… and the morning after. A ridiculous place to spend the night, and with fantastic photographic potential.

… and the morning after. A ridiculous place to spend the night, and with fantastic photographic potential.

 Mick still wasn’t quite feral by this point, and took some persuasion to assume the pose with this Ibex skull. His professional instincts (he’s a senior nurse) kicked in this time though, and he returned the upper jaw bone to it’s rightful owner after the photo. You won’t believe me (and he didn’t either) but this is a sincere ritual for me, and a mark of respect. We are all animal. See - told you - sounds like BS.

Mick still wasn’t quite feral by this point, and took some persuasion to assume the pose with this Ibex skull. His professional instincts (he’s a senior nurse) kicked in this time though, and he returned the upper jaw bone to it’s rightful owner after the photo. You won’t believe me (and he didn’t either) but this is a sincere ritual for me, and a mark of respect. We are all animal. See - told you - sounds like BS.

 My personal favourite doss of the trip, a place with a real and tangible resonance. Some places just ring like a bell, you have to stop and listen. It gets even better just around the corner.

My personal favourite doss of the trip, a place with a real and tangible resonance. Some places just ring like a bell, you have to stop and listen. It gets even better just around the corner.

 Not much of anything to anyone who wasn’t there, perhaps. Pre dawn light from my bivy bag on the final morning camped outside an old forester’s building, being slowly consumed back into nature. I love the heightened sense of life and growth after time in high places - the smell of damp earth, the noise of insect cities, the colour of flowers and the smell of herbs. We even had blackberries for breakfast.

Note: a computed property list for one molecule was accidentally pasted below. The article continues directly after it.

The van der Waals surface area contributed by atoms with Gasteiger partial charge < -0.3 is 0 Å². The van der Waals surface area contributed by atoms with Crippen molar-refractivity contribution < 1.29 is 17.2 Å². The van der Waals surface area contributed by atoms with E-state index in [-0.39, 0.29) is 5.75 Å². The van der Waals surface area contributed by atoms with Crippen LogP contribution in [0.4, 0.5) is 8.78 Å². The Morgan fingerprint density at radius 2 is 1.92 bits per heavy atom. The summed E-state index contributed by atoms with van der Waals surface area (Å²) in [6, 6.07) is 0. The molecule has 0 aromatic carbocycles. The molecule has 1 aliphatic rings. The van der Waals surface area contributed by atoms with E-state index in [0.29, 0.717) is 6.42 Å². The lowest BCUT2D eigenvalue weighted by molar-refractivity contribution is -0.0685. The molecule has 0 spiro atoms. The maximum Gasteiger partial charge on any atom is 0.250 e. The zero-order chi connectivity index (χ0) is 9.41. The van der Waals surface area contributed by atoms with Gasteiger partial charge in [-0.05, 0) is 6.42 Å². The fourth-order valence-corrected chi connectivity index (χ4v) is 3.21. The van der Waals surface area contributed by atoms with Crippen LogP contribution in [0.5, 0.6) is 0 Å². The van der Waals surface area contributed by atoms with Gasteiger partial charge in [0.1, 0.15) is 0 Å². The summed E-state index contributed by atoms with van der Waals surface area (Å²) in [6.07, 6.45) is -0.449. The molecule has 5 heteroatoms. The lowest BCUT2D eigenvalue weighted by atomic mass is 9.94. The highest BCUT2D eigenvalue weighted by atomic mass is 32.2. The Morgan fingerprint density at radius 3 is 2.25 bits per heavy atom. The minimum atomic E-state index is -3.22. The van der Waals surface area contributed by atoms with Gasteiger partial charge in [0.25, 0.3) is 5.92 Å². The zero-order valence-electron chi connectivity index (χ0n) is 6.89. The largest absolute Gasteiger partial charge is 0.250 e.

Not much of anything to anyone who wasn’t there, perhaps. Pre dawn light from my bivy bag on the final morning camped outside an old forester’s building, being slowly consumed back into nature. I love the heightened sense of life and growth after time in high places - the smell of damp earth, the noise of insect cities, the colour of flowers and the smell of herbs. We even had blackberries for breakfast.

Richard Hartley (that guide I mentioned - who has literally written the book on the area) and I are thinking of running a week’s guided photography trip in late Spring, 2019.

We’ll steer clear of the more severe scrambles and the weather should be much more stable. A Spanish High Sierra photo tour has the advantage of being off the beaten track and can be run affordably. The group size will be no more than five. I’ll share more on it once we’ve finalised the details, but if you are interested, please get in touch by email.

hasta luego